I was asking these questions out loud while getting ready for school the next day. MKP answered & decided to help clear it up for me….

MKP our 9 yr old… Dad, the problems you had with the computers were not because you were losing your Jedi Powers. Jedi are fictional characters from a movie. (She went all Affleck in Jay and Silent Bob Strike Back)

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She was not done. “I think it’s cool that you have an active imagination, but you are not a real Jedi. You are just really smart with computers and stuff. Plus, calling tech support is smart. It is ok to ask for help if you run into a problem you don’t understand. You are still a Jedi if you believe you are…”

She’s my 9 year old therapist. I wanted to be mad for the whole Jedi are fictional characters comment but she was spot on. I said, “Hmm you are right! I am a Jedi! Plus, my lightsaber is real!”

Believe… May the force be with you!

TP @jedipadmaster

 

She gave me my kid back… I was glad to return the favor

Earlier today, I heard someone’s horn honking in the front yard. Most of us would not think twice about it, but we aren’t most people. Because our kids have autism, and have left the house so many times on their own, we jump when someone honks near our house. I went outside and found cars backed up and down the street. They were desperately trying to corral a small friend who had left their house with out a grown up.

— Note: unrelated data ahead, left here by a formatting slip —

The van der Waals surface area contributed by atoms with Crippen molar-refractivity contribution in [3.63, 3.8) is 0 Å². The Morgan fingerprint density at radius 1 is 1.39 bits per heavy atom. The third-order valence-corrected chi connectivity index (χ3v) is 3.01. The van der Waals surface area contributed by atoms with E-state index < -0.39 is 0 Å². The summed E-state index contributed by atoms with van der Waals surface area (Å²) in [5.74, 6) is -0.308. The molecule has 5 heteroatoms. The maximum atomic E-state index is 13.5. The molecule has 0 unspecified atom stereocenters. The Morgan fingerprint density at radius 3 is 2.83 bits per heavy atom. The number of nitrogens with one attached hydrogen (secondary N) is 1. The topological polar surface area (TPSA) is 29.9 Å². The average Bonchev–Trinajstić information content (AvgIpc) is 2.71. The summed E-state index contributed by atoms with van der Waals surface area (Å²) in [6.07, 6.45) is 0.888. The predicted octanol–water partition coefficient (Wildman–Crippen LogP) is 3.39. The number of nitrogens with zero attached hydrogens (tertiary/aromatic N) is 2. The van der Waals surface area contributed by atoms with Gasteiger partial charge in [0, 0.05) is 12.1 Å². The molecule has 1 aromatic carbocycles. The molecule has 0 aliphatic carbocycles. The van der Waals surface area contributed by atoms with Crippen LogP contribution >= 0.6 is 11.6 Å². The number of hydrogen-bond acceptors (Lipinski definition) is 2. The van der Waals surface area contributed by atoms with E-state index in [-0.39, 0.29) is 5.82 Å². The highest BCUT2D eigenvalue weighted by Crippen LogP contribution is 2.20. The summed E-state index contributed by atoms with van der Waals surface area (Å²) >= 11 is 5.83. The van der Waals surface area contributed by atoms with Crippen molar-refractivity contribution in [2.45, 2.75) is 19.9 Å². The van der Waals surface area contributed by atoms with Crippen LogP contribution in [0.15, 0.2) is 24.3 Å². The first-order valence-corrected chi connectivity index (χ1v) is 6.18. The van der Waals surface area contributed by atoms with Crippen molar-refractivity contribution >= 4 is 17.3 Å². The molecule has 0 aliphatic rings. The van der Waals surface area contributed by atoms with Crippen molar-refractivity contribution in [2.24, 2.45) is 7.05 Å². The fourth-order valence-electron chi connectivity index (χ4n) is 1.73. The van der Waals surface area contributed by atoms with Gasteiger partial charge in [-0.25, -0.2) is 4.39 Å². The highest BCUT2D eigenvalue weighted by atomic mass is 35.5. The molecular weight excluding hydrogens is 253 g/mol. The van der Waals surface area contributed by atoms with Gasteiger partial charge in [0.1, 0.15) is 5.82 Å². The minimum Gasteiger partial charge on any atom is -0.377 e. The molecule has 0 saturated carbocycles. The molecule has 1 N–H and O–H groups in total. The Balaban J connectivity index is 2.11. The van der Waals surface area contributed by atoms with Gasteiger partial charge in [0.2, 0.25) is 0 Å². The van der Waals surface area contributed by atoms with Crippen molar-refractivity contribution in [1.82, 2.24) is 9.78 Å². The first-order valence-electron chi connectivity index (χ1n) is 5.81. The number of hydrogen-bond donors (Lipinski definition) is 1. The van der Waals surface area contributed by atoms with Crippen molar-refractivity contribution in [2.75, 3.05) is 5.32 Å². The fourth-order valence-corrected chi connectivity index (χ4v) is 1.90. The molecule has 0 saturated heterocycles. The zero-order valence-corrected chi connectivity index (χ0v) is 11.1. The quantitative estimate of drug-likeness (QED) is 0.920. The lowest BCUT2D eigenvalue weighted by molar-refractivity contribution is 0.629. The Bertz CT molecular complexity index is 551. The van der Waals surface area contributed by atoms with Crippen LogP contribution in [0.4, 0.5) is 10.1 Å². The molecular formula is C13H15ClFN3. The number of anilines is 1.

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She was adorable. She came right to me. I was super worried that someone had hit her with a car she was a little wobbly. We didn’t put her on Facebook or list her as found because she was a fancy dog. Pugs like her, would have had everyone and their mother coming to tell me she “belonged” to them. We were just going to watch the message boards and take her to our vet to see if she was chipped.

 

I admit, I spent the whole day snuggled up with her and was becoming attached. We leave the windows open a lot. Around 7:30, I saw a car driving slowly down our street. Their windows were down.  They even had their flashers on. I could have ignored it. Kept the awesome puppy, but I knew I could not do that.My conscious would have worn me down.  I went outside, sat down and waited.  Eventually that car came back up our street. I stopped her and asked her what was wrong. She said she was looking for her pug puppy. I took her inside and Leah helped reunite them.  I was sad, but grateful I did the right thing. The lady was super sweet and the puppy, Gracie, was so glad to see her owner. After she left, Leah looked me in the eyes and said you did the right thing. Yeah, I know. She said, “Do you know who that lady is?” Umm not really.

Seven years ago, that nice lady heard her dogs barking around two am.  When she went to check on them, she saw my Addison, six years old, at the time running down the street. She knew about Addy but wasn’t sure where she lived. She knew she needed to call the police. Because of this nice lady, the firemen, paramedics, and police were able to get Addison back to us. I was super happy to return the favor today.  It’s amazing how everything happens for a reason.